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10 Lessons from Month 1 of Writing Draft 1

I’m back with a tidy Muggle list of specific lessons from my first month of writing the first draft of my next memoir. May it help you make wiser choices in your own writing life and avoid Dead Butt Syndrome (see #7).

(If you missed Part 1, you can read it here.)

10 Lessons from Month 1 of Writing Draft 1

from within the magical vessel of The Stone Boat in Rabanal, Spain

1. It’s Harder than I Thought

Memoir writing is not just recording down events. It’s also not just choosing your favorite literary devices to bring them to life on the page. Though I knew I’d be mining memories for meaning, I was surprised at how often I’d revisit every dark corner of my life. As new themes or questions emerged, I’d return to the past to reexamine everything again through that lens, searching for more.

Three weeks of doing this nonstop gave me a kind of Time Traveler Whiplash.

Thankfully, the remedy was simple (which meant that it took me ages to figure out, obviously): take a break. Have a snack. Rest.

I think it’s important to share about the difficulty of this process, especially for those who have experienced trauma. Memoir writing can be emotionally draining, triggering, and potentially unsafe if you hang out in the past for too long.

2. Starting with The Trauma: Just Don’t

I didn’t plan on doing it this way, but it’s what happened. I don’t recommend starting with your most traumatic experiences, though they’re likely what brought you to the page. Doing so may put you at risk of overwhelm and lead you to quit before you even truly begin. And we need your stories! 

Please take good care of yourself and be mindful. Consider working on other scenes first to get the flow going and make sure you continue whatever healthy practices you already have.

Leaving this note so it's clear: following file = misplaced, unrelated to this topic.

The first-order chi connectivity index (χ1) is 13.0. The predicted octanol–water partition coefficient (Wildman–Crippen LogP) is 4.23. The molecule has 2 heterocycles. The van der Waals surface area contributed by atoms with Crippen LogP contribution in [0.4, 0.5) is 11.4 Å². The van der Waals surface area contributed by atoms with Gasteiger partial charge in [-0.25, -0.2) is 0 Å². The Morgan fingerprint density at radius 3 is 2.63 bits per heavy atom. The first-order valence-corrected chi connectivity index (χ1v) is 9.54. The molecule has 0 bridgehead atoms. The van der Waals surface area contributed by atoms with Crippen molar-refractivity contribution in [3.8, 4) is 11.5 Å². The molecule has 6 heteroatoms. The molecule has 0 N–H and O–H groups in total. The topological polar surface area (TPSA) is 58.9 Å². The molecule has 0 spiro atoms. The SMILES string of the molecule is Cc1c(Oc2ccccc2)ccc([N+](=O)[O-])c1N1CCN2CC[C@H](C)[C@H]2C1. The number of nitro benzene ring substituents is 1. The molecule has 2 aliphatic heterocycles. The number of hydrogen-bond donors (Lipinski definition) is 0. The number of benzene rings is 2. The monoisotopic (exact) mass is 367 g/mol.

3. Stay in Therapy. Or Start.

Besides my daily mindfulness meditation practices, I’ve learned just how important my reading and writing communities and other support groups are during this time. I’m glad I didn’t stop hosting or joining them to “focus” on my work. Each one is an arm floaty for my soul that keeps me above water. 

In other words, stay in therapy while writing, or start if you know what’s good for you.

4. It’s “Draft” not “Book”

I’m finding it helpful to call it a “draft” and not a “book,” per Rick Rubin’s advice in his book The Creative Act. Because it’s true. I hope it’ll become a book, but if just writing a certain number of words equated a book, I’d have over a hundred books. 

But no. This is a draft, a get-it-down-and-make-it-pretty-later situation.

5. Write by Hand

Inconveniently, yet not surprisingly, I’ve returned to writing draft 1 mostly by hand in my big green notebook. I’d hoped to stay in my virtual workspace to keep things more organized. But the bottom line is: my notebook is where I feel most open and allowed to meander and make mistakes. My laptop is where editing and revision happen. It’s just too dang stressful and distracting in there.

Although handwriting is more time-consuming, it has increased both the quantity and quality of my writing.

So, I’ll be sticking with the hand cramps… for now.

6. Find Something Worse to Do

You know how, when you finally sit down to write, you suddenly discover that you must deep clean the dishwasher? Even if you don’t have one?

Well, tax season is upon us. As I looked at my “to do” list the other day, I found writing wasn’t so hard after all.

Maybe this is hack-able.

7. Move